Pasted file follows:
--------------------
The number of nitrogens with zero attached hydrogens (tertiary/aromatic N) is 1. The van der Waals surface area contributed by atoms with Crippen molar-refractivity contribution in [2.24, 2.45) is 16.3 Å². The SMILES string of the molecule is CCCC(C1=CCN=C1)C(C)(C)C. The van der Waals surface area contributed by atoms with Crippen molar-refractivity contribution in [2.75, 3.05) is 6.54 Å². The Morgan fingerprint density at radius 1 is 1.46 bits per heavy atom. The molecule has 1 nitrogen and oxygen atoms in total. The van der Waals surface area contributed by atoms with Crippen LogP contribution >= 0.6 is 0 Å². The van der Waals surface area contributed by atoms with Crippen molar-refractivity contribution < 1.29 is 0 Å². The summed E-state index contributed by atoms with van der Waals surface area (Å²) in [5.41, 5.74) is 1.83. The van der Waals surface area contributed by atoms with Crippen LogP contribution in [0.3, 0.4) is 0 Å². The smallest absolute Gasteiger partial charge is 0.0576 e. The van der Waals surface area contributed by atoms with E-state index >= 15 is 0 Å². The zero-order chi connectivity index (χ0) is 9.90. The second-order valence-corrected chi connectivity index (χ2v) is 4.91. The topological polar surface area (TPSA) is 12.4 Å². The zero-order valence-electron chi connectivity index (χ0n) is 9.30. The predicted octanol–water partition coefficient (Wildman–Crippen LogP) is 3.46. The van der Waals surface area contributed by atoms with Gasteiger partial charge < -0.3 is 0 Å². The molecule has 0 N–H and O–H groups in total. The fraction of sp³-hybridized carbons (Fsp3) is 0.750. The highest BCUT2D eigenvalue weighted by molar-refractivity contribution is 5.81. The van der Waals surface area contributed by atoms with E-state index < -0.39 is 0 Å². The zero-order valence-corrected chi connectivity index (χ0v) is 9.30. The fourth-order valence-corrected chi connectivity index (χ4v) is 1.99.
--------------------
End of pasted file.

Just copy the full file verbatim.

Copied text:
The number of nitrogens with zero attached hydrogens (tertiary/aromatic N) is 1. The van der Waals surface area contributed by atoms with Crippen molar-refractivity contribution in [2.24, 2.45) is 16.3 Å². The SMILES string of the molecule is CCCC(C1=CCN=C1)C(C)(C)C. The van der Waals surface area contributed by atoms with Crippen molar-refractivity contribution in [2.75, 3.05) is 6.54 Å². The Morgan fingerprint density at radius 1 is 1.46 bits per heavy atom. The molecule has 1 nitrogen and oxygen atoms in total. The van der Waals surface area contributed by atoms with Crippen LogP contribution >= 0.6 is 0 Å². The van der Waals surface area contributed by atoms with Crippen molar-refractivity contribution < 1.29 is 0 Å². The summed E-state index contributed by atoms with van der Waals surface area (Å²) in [5.41, 5.74) is 1.83. The van der Waals surface area contributed by atoms with Crippen LogP contribution in [0.3, 0.4) is 0 Å². The smallest absolute Gasteiger partial charge is 0.0576 e. The van der Waals surface area contributed by atoms with E-state index >= 15 is 0 Å². The zero-order chi connectivity index (χ0) is 9.90. The second-order valence-corrected chi connectivity index (χ2v) is 4.91. The topological polar surface area (TPSA) is 12.4 Å². The zero-order valence-electron chi connectivity index (χ0n) is 9.30. The predicted octanol–water partition coefficient (Wildman–Crippen LogP) is 3.46. The van der Waals surface area contributed by atoms with Gasteiger partial charge < -0.3 is 0 Å². The molecule has 0 N–H and O–H groups in total. The fraction of sp³-hybridized carbons (Fsp3) is 0.750. The highest BCUT2D eigenvalue weighted by molar-refractivity contribution is 5.81. The van der Waals surface area contributed by atoms with E-state index < -0.39 is 0 Å². The zero-order valence-corrected chi connectivity index (χ0v) is 9.30. The fourth-order valence-corrected chi connectivity index (χ4v) is 1.99.